The Vietnam Good News Mission and Church is an organization that for more than a year has tried to register more than a hundred of its congregations without any success. Contrary to Vietnam’s new religion legislation, these requests for registration have either been denied or ignored.


Agony and Ecstasy

In contrast to this hostility toward ethnic minority Christians in a remote area, several Ho Chi Minh City congregations of the legally-recognized Evangelical Church of Vietnam (South) on Dec. 12-13 were allowed to hold a large Christmas celebration event in a soccer stadium.

An estimated 10,000 attended on each night of the event. The program, which featured a popular Vietnamese entertainer who recently came to faith in Christ, a U.S. soloist and Korean and Chinese choirs, included an evangelistic invitation to which hundreds responded.

In a country where Christians have suffered under communist attitudes and actions against them for more than 30 years, many Vietnamese Christians were ecstatic that such an event could take place.

Likewise, in Pleiku in Gia Lai Province in mid-October, some 20,000 Jarai ethnic minority Christians gathered to hold an unprecedented celebration of the 65th anniversary of the coming of the gospel to their people. They had sought permission for more than a year, but it was granted only four days before the event. Participants said they suspected officials granted permission chiefly because several high-profile U.S. visitors made it clear they would attend.

In contrast, authorities have worked to limit the spread of Christianity to new areas. In a remote commune of Lao Cai Province, officials pressured new Hmong Christians to recant their new faith and re-establish their ancestral altars (See Compass Direct News, “Vietnamese Authorities Pressure New Christians to Recant,” Nov. 21).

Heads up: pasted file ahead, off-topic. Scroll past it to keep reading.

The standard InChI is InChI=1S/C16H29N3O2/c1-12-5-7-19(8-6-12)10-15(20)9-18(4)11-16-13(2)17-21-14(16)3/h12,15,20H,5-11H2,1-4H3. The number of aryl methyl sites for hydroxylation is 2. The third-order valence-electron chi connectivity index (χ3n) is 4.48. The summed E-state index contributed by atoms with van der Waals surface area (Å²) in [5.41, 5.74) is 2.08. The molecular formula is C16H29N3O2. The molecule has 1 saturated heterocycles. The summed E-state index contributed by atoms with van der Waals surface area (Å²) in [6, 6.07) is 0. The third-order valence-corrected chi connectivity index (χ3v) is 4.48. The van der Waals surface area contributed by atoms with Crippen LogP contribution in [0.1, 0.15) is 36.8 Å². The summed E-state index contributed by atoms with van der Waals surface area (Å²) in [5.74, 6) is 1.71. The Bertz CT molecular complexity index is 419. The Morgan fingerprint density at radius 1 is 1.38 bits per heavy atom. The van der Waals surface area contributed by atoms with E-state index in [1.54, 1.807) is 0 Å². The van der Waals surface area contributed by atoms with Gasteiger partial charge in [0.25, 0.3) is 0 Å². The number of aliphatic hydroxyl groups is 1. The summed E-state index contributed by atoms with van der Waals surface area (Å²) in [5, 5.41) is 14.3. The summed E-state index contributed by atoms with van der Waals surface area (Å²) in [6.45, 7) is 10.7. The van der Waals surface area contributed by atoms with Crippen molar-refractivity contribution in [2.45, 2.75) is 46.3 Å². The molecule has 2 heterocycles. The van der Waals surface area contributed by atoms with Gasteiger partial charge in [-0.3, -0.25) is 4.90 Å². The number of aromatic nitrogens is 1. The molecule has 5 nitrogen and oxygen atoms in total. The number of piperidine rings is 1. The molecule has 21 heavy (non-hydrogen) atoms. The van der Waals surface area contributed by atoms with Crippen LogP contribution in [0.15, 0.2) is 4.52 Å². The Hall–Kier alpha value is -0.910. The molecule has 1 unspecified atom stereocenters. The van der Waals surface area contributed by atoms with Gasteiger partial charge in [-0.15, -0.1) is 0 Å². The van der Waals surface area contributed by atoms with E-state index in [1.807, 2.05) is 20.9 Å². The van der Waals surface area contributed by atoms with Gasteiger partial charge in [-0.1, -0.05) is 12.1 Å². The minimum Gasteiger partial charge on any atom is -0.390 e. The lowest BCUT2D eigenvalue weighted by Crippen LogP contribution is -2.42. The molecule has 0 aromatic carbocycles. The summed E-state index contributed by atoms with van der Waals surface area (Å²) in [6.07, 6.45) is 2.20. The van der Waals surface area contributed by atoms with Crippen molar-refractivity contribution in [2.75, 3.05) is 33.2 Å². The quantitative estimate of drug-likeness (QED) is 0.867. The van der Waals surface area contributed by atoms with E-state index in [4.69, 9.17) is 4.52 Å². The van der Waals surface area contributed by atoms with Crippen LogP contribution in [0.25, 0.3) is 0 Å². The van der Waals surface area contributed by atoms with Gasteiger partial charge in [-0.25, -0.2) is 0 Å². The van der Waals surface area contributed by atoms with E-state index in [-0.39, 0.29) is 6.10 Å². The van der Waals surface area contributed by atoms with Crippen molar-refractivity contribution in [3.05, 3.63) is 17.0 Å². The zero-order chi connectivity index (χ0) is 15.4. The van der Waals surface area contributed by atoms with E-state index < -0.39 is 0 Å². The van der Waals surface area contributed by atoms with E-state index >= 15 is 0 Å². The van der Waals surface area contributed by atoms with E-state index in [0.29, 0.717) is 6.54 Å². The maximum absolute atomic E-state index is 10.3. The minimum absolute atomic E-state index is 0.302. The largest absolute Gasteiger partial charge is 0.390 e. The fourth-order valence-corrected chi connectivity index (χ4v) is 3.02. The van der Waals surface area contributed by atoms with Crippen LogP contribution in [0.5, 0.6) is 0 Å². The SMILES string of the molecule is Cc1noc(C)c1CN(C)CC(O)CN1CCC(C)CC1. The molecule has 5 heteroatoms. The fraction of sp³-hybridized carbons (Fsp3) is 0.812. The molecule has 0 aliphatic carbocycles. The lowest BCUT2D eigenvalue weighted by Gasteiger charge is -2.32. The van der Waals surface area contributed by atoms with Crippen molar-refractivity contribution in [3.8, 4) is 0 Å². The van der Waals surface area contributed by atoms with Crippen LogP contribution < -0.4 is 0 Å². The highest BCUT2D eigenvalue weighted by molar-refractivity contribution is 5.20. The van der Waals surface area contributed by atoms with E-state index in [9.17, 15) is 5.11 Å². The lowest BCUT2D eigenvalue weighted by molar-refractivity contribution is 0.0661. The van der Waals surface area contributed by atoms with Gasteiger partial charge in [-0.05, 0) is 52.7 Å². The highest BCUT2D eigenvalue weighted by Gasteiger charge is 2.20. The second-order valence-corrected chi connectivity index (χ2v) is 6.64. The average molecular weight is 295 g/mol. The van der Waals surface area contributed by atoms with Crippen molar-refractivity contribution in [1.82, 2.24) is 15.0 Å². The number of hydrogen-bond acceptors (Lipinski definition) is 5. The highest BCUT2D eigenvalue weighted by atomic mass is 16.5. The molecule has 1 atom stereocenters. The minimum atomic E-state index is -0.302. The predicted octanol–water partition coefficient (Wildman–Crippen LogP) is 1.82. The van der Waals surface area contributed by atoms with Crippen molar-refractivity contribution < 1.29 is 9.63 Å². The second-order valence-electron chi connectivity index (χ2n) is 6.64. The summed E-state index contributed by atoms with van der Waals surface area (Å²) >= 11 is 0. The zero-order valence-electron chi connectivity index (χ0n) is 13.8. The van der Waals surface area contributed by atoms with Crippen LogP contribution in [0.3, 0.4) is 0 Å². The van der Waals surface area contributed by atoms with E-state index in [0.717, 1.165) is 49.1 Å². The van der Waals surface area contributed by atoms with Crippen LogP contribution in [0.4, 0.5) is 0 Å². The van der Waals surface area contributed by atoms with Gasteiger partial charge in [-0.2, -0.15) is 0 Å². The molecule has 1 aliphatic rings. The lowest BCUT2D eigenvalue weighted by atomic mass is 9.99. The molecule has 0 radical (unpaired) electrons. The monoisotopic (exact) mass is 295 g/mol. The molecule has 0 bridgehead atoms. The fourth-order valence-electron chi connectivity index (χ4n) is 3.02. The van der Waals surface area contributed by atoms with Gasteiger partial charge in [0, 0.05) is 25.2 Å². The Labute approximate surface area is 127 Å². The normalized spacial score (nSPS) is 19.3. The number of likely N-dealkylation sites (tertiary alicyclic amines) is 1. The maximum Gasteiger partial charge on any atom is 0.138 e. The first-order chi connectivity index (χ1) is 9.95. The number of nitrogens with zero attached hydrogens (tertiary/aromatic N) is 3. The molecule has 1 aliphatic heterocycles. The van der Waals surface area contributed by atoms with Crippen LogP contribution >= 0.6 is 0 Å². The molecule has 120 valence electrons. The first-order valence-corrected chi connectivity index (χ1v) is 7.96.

Also, Christians in Dien Bien Province are trying to verify recent reports of the torching of Christian homes in the area.

Vietnam’s large Catholic Church was also reawakened to authorities’ residual hostility toward Christianity this year, with the government reacting violently to sustained but peaceful pressure by thousands to recover church land and buildings confiscated by authorities after the prime minister had agreed to negotiations.

Vietnam gave unusually light, house-arrest sentences to eight Catholics arrested during the prayer vigils-cum-protests. Previously others arrested for similar reasons have been sentenced to prison for years.

“Unfortunately, the mostly urban bright spots are cancelled by the persistence of old-style repression among Vietnam’s ethnic minorities in remote areas,” said one veteran Vietnam observer. “The easier registration of churches promised in 2005 is being granted very selectively and is used as a means of limiting and controlling Christianity.”

That central government authorities responsible for implementing improved religion policy seem to turn a blind eye to old-fashioned thugs at the local level, he added, “is very discouraging to Vietnam’s Christians. Religious freedom reserved for some is not religious freedom.”  

Report from Compass Direct News